NASA has held a tabletop exercise this week in which planetary defence officials pretend an asteroid is about to hit the Earth in order to see how key players respond.
The hypothetical impact scenario has been run all through this week from April 26 at the 7th International Academy of Astronautics Planetary Defence Conference 2021.
The exercise is being led by NASA's Center for Near Earth Object Studies (CNEOS).
Throughout the week, CNEOS has been releasing new information each day to conference participants, skipping through months at a time as more and more information about the asteroid is "discovered."
At the start of the scenario, a pretend asteroid was "discovered" on April 19 this year, given the fictional name 2021 PDC. Using impact monitoring systems, scientists agreed the impact will take place in six months' time, though the probability was initially 1 in 2,500. By April 26, the chance of impact had been revised upwards to 5 percent. The pretend asteroid 2021 PDC is estimated to be between 35 and 700 meters in size.
There is also a table highlighting possible impact effects, ranging from an in-air explosion that causes no damage to a mass extinction event.
By the next day of the conference, the scenario had skipped forward to May 2021. By this time scientists had calculated the asteroid would certainly hit the Earth and impact somewhere in Europe or Northern Africa.
Still little was known about the size. CNEOS states that there were some mission options left that might hypothetically be available at this point, including launching a nuclear bomb at the asteroid: "Because deflection is impractical, we consider disruption of the asteroid via a nuclear explosive device."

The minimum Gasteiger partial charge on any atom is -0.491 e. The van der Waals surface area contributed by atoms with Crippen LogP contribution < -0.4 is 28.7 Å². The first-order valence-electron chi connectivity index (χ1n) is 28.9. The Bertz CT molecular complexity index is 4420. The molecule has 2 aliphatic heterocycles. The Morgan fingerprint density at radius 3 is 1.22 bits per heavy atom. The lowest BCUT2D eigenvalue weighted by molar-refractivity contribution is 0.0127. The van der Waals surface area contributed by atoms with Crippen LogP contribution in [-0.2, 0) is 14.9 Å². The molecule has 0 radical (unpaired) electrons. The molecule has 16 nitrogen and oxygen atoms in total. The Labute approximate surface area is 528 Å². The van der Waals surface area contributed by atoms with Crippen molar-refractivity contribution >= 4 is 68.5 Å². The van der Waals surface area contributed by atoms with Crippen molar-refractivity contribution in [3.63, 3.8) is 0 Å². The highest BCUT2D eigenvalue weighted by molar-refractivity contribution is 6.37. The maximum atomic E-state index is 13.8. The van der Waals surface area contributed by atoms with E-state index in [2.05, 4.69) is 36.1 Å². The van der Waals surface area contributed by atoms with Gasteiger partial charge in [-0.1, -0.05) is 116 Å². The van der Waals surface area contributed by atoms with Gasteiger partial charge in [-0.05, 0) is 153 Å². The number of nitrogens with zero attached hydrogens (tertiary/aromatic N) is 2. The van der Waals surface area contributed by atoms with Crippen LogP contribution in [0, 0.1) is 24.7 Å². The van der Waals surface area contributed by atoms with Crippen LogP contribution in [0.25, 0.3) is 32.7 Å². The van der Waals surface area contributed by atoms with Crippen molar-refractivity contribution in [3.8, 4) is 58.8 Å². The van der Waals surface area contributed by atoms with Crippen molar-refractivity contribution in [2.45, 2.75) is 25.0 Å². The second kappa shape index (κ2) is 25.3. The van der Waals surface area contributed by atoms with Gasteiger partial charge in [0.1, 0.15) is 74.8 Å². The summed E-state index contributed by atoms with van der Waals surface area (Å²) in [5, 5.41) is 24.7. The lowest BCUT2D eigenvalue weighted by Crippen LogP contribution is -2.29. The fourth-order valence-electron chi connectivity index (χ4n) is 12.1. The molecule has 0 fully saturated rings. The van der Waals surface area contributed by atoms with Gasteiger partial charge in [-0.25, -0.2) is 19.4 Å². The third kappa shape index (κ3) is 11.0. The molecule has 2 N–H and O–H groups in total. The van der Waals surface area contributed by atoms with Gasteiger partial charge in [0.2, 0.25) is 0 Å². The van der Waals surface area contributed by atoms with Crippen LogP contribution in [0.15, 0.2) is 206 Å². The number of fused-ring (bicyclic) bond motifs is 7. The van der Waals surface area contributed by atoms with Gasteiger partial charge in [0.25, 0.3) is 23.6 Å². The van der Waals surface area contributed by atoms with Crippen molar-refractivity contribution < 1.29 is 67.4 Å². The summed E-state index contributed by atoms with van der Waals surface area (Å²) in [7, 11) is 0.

By day 3 of the conference it was late June in the scenario and 2021 PDC's diameter had been estimated using telescope measurements to be 160 meters with an uncertainty of 80 meters either side and its impact area had been narrowed down to a large area of central Europe.
On the last day of the conference the pretend asteroid's size will have been revised down to around 105 meters across. In the imaginary scenario, it will land in the Czech Republic near the border of Germany and Austria with an average impact energy of around 40 Mt, or 40,000,000 tonnes of TNT—the size of a large nuclear bomb. It will damage a region of around 150 kilometers.
Throughout all stages leaders have been requesting feedback for the steps that follow based on the most recent data they have revealed.
The exercise briefing concludes: "Had a more sensitive asteroid survey such as NEOSM or Rubin Observatory (LSST) been in place in 2014, it would almost certainly have detected the scenario object, and the 7-year warning of potential impact would have opened up a host of different possible outcomes."
Lindley Johnson, NASA's planetary defense officer, said in a statement: "Each time we participate in an exercise of this nature, we learn more about who the key players are in a disaster event, and who needs to know what information, and when.
"These exercises ultimately help the planetary defense community communicate with each other and with our governments to ensure we are all coordinated should a potential impact threat be identified in the future."
In real life, NASA is currently planning to launch a spacecraft that will demonstrate the possibility of redirecting an asteroid to adjust its orbit in the event that one were heading towards Earth.
The Double Asteroid Redirection Test, or DART, is due to launch in late 2021 or early 2022. It will arrive at the Didymos binary asteroid system in late September and deliberately crash itself into one of the asteroids at a speed of nearly 7 kilometers per second to measure how the asteroid's path through space changes.